While discussion surrounding the Ghost In The Shell remake has mostly been swept up in a sea of whitewashing accusations, eagle-eyed fans may have spotted that a lesbian kiss from the first trailer didn't make the film's final cut.
Was there a glitch, or did director Rupert Sanders simply decide that we weren't ready for Scarlett Johansson to become a #LGBT heroine? Let's take a closer look at the source material and Ghost In The Shell itself to see if our potential first #lesbian action hero has finally taken off her cloaking device and become visible for the whole world to see.
Is Scarlett Johansson Majorly Gay In 'Ghost In The Shell'?
Those hoping to see #ScarletJohansson slip out of her shell for some girl-on-girl action may have felt misled by the trailer, but that's not to say Major doesn't show affection to the woman pictured above.
Although the film puts romance on the back burner for the most part, Major's limited encounter with this stranger is easily the most sexual scene in the movie — aside from every action scene that features robotic Johansson in the buff, of course.
Together, the two women explore each other's bodies, removing cybernetic attachments instead of clothes. However, the focus here seems to revolve more around curiosity over their physical differences rather than any genuine chemistry between the two. The only other significant relationships that Major holds with women in the film lean towards familial connections, including her Japanese mother and Juliette Binoche's Dr. Ouélet.
Is Scarlett Johansson Majorly Straight In 'Ghost In The Shell'?
Hollywood typically enjoys pairing off key characters in heteronormative fashion, but Ghost In The Shell remains surprisingly focused on Major's development as a person, rather than just fobbing her off on the first vaguely attractive man who appears onscreen.
More generic action/sci-fi movies would have immediately pushed Major's character onto Batou, her male colleague. After all, the two are partners at work, so why can't they be partners in the bedroom? Well, aside from how their manga counterparts act more like war buddies than anything else, Major's relationships with the men in her life seem to be strictly platonic.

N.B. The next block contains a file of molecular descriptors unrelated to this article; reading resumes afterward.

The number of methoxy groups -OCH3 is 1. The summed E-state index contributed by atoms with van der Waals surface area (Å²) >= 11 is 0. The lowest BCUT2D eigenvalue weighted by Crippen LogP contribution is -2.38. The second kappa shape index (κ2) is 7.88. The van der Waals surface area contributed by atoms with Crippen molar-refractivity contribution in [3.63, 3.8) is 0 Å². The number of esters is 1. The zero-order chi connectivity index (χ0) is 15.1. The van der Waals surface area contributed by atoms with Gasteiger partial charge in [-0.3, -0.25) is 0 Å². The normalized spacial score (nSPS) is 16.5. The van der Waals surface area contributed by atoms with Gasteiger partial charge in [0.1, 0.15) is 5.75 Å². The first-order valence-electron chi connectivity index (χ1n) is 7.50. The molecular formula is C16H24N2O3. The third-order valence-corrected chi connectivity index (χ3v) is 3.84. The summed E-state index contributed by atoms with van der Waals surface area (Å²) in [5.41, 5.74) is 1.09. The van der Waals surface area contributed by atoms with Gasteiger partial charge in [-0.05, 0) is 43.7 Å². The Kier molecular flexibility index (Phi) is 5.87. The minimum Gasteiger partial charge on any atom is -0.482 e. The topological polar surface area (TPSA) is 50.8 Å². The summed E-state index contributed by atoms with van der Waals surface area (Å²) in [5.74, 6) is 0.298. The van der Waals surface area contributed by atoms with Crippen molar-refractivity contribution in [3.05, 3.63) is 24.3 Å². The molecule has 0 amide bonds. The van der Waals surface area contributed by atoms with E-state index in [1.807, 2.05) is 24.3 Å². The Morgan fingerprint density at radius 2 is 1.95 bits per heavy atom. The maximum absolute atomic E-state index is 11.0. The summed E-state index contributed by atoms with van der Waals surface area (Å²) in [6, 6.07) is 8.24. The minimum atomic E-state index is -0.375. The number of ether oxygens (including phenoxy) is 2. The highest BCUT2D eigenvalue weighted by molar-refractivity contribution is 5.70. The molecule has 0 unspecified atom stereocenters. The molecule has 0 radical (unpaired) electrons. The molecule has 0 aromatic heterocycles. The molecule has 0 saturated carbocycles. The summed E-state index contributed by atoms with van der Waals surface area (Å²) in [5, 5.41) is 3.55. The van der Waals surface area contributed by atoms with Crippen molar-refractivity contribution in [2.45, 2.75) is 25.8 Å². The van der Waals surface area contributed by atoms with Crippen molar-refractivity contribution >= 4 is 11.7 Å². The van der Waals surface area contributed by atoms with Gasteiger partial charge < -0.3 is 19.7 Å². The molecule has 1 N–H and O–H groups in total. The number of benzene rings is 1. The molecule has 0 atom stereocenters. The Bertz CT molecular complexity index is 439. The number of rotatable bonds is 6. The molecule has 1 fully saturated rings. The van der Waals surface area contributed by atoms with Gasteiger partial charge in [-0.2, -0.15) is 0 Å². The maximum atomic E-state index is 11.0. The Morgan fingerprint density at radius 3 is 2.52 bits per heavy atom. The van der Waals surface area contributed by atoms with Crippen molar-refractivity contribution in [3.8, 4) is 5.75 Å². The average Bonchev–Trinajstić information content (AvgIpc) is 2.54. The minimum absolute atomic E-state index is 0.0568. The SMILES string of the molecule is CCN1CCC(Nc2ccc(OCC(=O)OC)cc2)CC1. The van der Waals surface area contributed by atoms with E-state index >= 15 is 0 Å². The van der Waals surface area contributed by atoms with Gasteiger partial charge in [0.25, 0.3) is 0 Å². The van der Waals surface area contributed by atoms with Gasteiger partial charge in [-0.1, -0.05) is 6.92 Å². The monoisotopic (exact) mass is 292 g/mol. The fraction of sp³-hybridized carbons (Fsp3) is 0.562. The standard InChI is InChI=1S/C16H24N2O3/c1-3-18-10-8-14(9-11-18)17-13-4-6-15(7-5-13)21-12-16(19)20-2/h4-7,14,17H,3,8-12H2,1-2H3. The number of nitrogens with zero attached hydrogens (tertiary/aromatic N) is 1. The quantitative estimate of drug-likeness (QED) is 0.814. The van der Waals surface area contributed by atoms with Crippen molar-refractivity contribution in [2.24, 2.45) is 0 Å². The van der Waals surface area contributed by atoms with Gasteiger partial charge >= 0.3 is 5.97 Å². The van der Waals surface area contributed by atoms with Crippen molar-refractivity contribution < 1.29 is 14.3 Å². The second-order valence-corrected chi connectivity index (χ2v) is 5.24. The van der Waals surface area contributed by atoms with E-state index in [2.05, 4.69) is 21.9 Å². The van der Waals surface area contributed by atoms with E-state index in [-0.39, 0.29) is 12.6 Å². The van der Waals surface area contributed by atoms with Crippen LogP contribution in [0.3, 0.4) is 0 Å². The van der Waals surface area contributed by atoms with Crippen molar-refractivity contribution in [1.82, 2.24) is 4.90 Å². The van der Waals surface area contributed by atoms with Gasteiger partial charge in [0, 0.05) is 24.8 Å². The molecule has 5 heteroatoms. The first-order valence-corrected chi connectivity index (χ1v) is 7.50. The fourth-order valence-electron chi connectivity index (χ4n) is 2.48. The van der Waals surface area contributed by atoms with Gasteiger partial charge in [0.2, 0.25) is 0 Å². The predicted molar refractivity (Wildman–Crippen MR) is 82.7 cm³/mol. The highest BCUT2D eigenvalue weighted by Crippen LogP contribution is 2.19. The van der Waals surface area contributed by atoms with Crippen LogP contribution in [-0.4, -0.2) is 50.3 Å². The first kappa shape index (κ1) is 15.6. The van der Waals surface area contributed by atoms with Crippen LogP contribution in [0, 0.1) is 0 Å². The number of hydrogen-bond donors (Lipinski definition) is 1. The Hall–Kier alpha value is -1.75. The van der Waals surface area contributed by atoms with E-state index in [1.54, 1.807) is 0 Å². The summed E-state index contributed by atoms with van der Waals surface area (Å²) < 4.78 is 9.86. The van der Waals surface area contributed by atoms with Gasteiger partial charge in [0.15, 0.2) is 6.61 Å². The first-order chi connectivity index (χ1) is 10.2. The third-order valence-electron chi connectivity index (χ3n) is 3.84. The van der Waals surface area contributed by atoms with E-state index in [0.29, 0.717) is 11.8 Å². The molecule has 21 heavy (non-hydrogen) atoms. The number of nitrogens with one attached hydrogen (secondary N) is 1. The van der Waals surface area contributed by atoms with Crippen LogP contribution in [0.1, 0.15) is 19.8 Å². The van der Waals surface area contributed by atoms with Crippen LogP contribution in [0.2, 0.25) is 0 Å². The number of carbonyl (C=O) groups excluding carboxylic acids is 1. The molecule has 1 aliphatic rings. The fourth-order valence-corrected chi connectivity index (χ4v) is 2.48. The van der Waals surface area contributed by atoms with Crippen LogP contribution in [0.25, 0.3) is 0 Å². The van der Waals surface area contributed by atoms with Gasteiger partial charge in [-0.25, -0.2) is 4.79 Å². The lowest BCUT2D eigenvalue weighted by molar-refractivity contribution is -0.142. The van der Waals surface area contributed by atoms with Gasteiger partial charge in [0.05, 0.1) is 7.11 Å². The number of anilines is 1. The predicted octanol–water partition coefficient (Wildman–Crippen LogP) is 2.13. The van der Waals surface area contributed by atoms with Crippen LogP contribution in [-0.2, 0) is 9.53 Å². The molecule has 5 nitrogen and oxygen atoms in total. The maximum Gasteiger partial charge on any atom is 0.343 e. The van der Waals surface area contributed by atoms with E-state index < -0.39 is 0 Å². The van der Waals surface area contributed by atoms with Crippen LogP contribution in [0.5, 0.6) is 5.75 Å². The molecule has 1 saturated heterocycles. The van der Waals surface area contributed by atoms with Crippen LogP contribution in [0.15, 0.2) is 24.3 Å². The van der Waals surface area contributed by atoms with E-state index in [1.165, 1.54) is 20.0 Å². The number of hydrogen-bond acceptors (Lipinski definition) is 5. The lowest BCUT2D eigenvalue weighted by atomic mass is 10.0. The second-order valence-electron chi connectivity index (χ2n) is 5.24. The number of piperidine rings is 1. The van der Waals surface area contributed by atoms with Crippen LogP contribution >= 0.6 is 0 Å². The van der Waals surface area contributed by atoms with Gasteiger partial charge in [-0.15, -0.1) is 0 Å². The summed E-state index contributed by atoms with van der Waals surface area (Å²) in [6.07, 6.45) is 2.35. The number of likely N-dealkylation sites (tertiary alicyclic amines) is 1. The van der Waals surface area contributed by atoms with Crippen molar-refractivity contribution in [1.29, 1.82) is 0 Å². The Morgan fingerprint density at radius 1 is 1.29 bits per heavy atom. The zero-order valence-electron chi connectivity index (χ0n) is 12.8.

Bizarrely, the only hetereosexual relationship that's hinted at in Sander's version of Ghost In The Shell is between her and the 'villain', Michael Pitt's Hideo Kuze. Towards the end, the pair connect over their shared past, and Major's desire to protect him hints at some romantic undertones. However, the idea is never explored in any explicit detail, suggesting that their relationship may be platonic too.
What Is Major's Sexuality In The Original Manga & Anime?
To dissect the ambiguity of Major's sexuality in the Hollywood remake further, we need to hack into the original manga and anime for more clues.
On the one hand, Motoko engages in a number of same-sex relations. Pages from the original manga depict Major taking part in lesbian sex as part of a lucrative but extremely illegal side business known as 'E-Sex'. The lesbian sex was initially cut from the manga's American release as this would have forced retailers to distribute the book as an 'adult only' release. Further instances from Ghost in the Shell: Stand Alone Complex also hint that Motoko is far from straight, most noticeably in a scene from Season One where Major lies half naked in bed with two women.
However, in Episode 11 of Ghost In The Shell: Stand Alone Complex 2nd Gig, Major mentions "the first boy she ever loved," who just so happens to be Kuze, the only other survivor of their childhood plane accident. Motoko also has sex with men in the manga, and seduces an adolescent man in Episode 17 of Ghost In The Shell S.A.C. 2nd GIG.
Reports suggest that manga creator Masamune Shirow originally drew the 'E-Sex' scene as a lesbian orgy because he didn't want to draw naked men, while others argued that Major only participates in these acts for profit. However, when you take the entire franchise into account, a far more complicated picture appears, suggesting that Kusanagi is in fact bisexual or queer in some fashion.
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In some respects, it's refreshing that the Ghost In The Shell remake opted to focus on the story itself rather than Major's sexuality in any kind of overt way. However, Sanders and his team did ultimately sexualize her character through numerous action scenes featuring Johansson in the nude, which arguably reinforces how the lack of bisexual representation here is even more of a missed opportunity.
Sure, Motoko's body may just be a 'shell', but if the remake had taken longer to explore the complexities of her 'ghost' instead, then we could have finally seen the first openly bisexual action hero on our screens. Audiences may lament the whitewashing on display, but the "straightwashing" at play here is also cause for debate.
Do you think the Major should have been openly bisexual in the Western remake of Ghost In The Shell?
(Poll Image Credit: Paramount Pictures)